Doctoral student Kimberly S. Cox displays her poster at the Graduate Research Symposium.
Graduate students in the Dreeben School of Education showcased their research at the annual Graduate Research Symposium, held on Nov. 6-9. The symposium at the University of the Incarnate Word joins students, faculty and guest speakers, in a three-day event to spotlight scholarly research and student projects.
Students who participate in the symposium are pursuing a master’s or doctoral degree in the Graduate Studies Program. This program allows students to earn a Master of Education, Master of Arts in Education, or Doctor of Philosophy in a variety of specialized concentrations.
“Through the symposium, we hope to develop a learning community that emphasizes the importance, promise, power and potential that research has on impacting our communities,” said Dr. Norman St. Clair, professor and director of the Graduate Studies Program. This year’s theme “Educating to Empower: Research and Education for Social Change" was inspired by the legacy of Sr. Dorothy (“Dot”) Ettling, CCVI, Women’s Global Connection co-founder and former professor in the Dreeben School of Education. The Women’s Global Connection is a nonprofit organization that promotes the learning and leadership capacity of girls and women locally and globally.
This symposium serves as a platform to highlight the challenges and responsibilities of social justice issues as an educational and research community. Examples of research topics include intercultural communication practices, mentorship, social change, higher education attainment and career readiness.
“The Graduate Research Symposium was a great experience because scholars could engage in important conversations over a three-day, intentionally planned time. The students' and other speakers' presentations were so insightful,” said Dr. Alison Buck, visiting professor of Graduate Studies. “Everything fit in well with the theme, and I'm excited about new opportunities."
Terry Burden is a doctoral student whose work focuses on barriers to women rising in leadership positions.
The symposium began on Nov. 7 with welcoming remarks by Dr. Denise Staudt, dean of the Dreeben School of Education, and greetings from Marc Gilbert, doctoral student and president of the Doctoral Student Association.
Afterwards, students presented poster sessions and roundtable discussions. "You get very valuable feedback for your future research," said Terry Burden, a doctoral student who participated in the event.
Graduate students participate in roundtable discussions at World Café.
On the second day, participants attended a World Café event in the Mabee Library Special Collections Room. Guest speaker Dr. Neeta Singh, associate professor of Nutrition, presented opening comments followed by Dr. Alfredo Ortiz Aragón, association professor of Graduate Studies, as the event facilitator.
The purpose of World Café is to highlight how participants are using methodology, research and education to engage social justice issues. Students discuss real-life social justice needs outside the University by using Sr. Dot Ettling’s framework to connect the classroom and community in collaborative efforts. Some examples include advocating for social change in the healthcare industry, developing project plans for immersion trips with international communities, and the challenges female employees face in the workplace.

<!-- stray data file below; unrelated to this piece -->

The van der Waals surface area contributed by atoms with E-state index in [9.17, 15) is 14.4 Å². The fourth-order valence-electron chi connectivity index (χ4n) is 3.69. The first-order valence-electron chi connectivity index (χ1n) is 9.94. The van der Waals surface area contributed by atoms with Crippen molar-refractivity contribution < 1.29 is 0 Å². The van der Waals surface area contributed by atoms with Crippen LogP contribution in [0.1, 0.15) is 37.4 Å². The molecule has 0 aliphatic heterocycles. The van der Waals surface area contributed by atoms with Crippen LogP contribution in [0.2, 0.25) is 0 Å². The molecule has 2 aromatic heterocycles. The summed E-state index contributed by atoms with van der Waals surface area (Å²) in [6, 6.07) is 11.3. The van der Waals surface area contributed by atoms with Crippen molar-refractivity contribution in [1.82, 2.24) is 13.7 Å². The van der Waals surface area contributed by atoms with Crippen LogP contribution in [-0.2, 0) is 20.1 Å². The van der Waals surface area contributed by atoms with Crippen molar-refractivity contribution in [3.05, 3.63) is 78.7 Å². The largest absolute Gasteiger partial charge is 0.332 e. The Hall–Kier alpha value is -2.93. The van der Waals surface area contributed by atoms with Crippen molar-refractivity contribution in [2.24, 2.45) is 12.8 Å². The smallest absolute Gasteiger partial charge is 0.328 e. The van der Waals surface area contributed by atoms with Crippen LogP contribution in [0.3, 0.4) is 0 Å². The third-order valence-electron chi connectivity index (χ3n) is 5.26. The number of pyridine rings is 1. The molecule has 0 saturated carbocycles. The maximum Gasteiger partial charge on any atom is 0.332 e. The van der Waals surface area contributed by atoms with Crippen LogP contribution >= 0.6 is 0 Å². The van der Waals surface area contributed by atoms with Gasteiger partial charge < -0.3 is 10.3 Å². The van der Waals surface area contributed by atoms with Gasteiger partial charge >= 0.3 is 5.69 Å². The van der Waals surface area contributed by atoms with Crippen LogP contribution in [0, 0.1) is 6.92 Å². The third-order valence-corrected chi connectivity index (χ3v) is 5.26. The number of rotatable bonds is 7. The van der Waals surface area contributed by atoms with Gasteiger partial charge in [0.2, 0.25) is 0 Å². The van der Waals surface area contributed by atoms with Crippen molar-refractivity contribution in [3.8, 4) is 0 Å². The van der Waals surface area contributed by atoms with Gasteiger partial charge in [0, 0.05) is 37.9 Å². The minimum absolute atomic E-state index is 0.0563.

"The best thing about the symposium was networking and reconnecting with people," said Elizabeth Payne-Wueste, a doctoral student pursing a concentration in organizational leadership.
"It was very open, even though everyone is at different levels. It made the learning real,” said Helena Sedeghi, a doctoral student pursing a concentration in higher education.
Doctoral student Monica Hernandez presents “Using the Process Empowerment Model of Sister Dot: A Photo Voice Project in Peru” on the last day of the symposium.
The symposium concluded on Nov. 9 in the Student Engagement Center. Keynote speaker Dr. Buck, visiting professor of Graduate Studies, presented “Sister Dot’s Legacy in our Hands: Being Empowered and Empowering Others” for the keynote address. Featured guest speaker Dr. Darlene Carbajal, assistant professor of Communications, followed with her journey as a recent Ph.D. graduate. The symposium concluded with student podium presentations and a panel discussion.
“The key to this growing symposium for graduate students is the exposure to the ideas and research being accomplished by their peers,” explained Gilbert. “It helps spur further individual thought as well as possibilities for collaboration. Bottom line, the symposium helps in developing the students' research opportunities and abilities.”
“Student engagement was the highlight. Any time students and faculty come together to share perspectives on research, it demystifies the process and empowers students to push forward, learn and apply research,” said Dr. St. Clair.
List of Presenters
Day 1: Poster Presentations and Roundtable Discussions
- Poster Presenters:
- Mohammed Alaklabi
- Terry X. Burden
- Kimberly S. Cox
- Monica Hernandez
- Alyssa Kennedy
- Ann Lee and Amy Migura
- Darin Schwartz
- Rey Lopez (UIW), Cindy Pena and Jessica Quintero (Texas State University)
- Roundtable Presenters:
- Mona Alkathiri
- Faisal Alqadiri
- Ashley Click
- Deborra Finlan
- Rose Bashara Karam
- Brittany Danielle Minor
- Christina Perez
- Monica E. Ruiz
- Ziyad Sultan
- Doleatha J. Thomas
- Guest Speaker: Dr. Neeta Singh
- Event Facilitator: Dr. Alfredo Ortiz Aragón
- Keynote Speaker: Dr. M. Alison Buck
- Guest Speaker: Dr. Darlene Carbajal
- Student Podium Presenters:
- Srikanth Vemula and Chaoyi Wang
- Monica Hernandez
- Christina Perez
- Panel Presenters:
- Dr. Tere Dresner
- Dr. Denise Krohn
- Dr. Elaine Talarski
- Poster Presenters: